Indonesia Should Have Gone for Chinooks Over Apaches: House
A senior legislator has expressed disappointment with the planned purchase of eight Apache attack helicopters from the United States, arguing that the Chinook heavy-lift chopper would be more suitable for domestic military operations.
Mahfudz Siddiq, chairman of the House of Representatives Commission I, overseeing defense and foreign affairs, said on Friday that legislators had long urged the Defense Ministry to purchase the twin-rotor Chinook.
“We at the commission have since last year been calling on the ministry to buy Chinook helicopters through an MFS [military foreign sales] scheme, on the grounds that the Chinook is a more versatile and multifunctional aircraft,” he said.
He argued that a large part of the Indonesian military’s work involved distributing relief supplies to disaster-hit regions, a task where the Chinook would be far better suited than the Apache, he said.
“We’re not disputing the need for attack helicopters like the Apache, but the priority should be the Chinook,” said the Prosperous Justice Party (PKS) official.
“If the United States were willing to sell us both, we would be grateful for that.”
Mahfudz was responding to an announcement a day earlier by the US State Department that the United States would sell Indonesia eight Apache AH-64D helicopters, manufactured by Boeing, to strengthen security ties with the largest country in Southeast Asia and the world’s most populous Muslim-majority nation.
US Secretary of State Hillary Clinton, speaking during a meeting with Indonesian Foreign Minister Marty Natalegawa in Washington, said that Congress had been notified of the intent to sell the aircraft.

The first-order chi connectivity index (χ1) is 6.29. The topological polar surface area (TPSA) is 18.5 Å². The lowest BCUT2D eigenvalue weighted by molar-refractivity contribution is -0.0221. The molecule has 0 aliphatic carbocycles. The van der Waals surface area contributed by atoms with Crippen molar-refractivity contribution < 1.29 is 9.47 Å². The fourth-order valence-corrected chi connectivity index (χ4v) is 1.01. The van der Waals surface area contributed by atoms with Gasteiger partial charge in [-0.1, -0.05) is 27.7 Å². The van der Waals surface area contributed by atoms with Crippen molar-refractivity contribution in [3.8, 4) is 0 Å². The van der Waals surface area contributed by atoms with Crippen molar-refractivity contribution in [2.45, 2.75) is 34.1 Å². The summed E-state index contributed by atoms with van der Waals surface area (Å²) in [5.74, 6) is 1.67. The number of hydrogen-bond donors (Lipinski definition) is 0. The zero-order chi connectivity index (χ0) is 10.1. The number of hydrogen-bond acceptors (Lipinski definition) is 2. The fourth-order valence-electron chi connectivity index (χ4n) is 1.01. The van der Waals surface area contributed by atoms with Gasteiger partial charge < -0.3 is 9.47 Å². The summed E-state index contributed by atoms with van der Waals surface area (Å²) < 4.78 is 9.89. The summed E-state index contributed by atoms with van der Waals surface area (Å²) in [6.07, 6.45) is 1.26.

“This agreement will strengthen our comprehensive partnership and help enhance security across the [Southeast Asian] region,” Clinton said.
The announcement of the helicopter sale came as Clinton and Marty wound up the third regular US-Indonesia joint commission meeting, with both saying that ties between the two countries had grown stronger over the course of the meetings.
President Barack Obama’s administration has sought to buttress defense ties with Indonesia as it refocuses its attention toward the Asia-Pacific region following long years of war in Iraq and Afghanistan.
The United States has stepped up military cooperation with traditional allies such as the Philippines and Australia, and joined regional efforts to press China to accept a multilateral framework for solving flaring territorial disputes in the South China Sea.
US officials say the delivery of US hardware, including a fleet of F-16 fighter jets, will improve cooperation and information-sharing between the US and Indonesian militaries as they face common security threats in the region.
Additional reporting from Reuters
US Secretary of State Hillary Clinton and Indonesian Foreign Minister Marty Natalegawa gave a joint press conference on Thursday at the State Department in Washington, where they announced the planned sale of Apache helicopters to Jakarta. AFP Photo/Paul J. Richards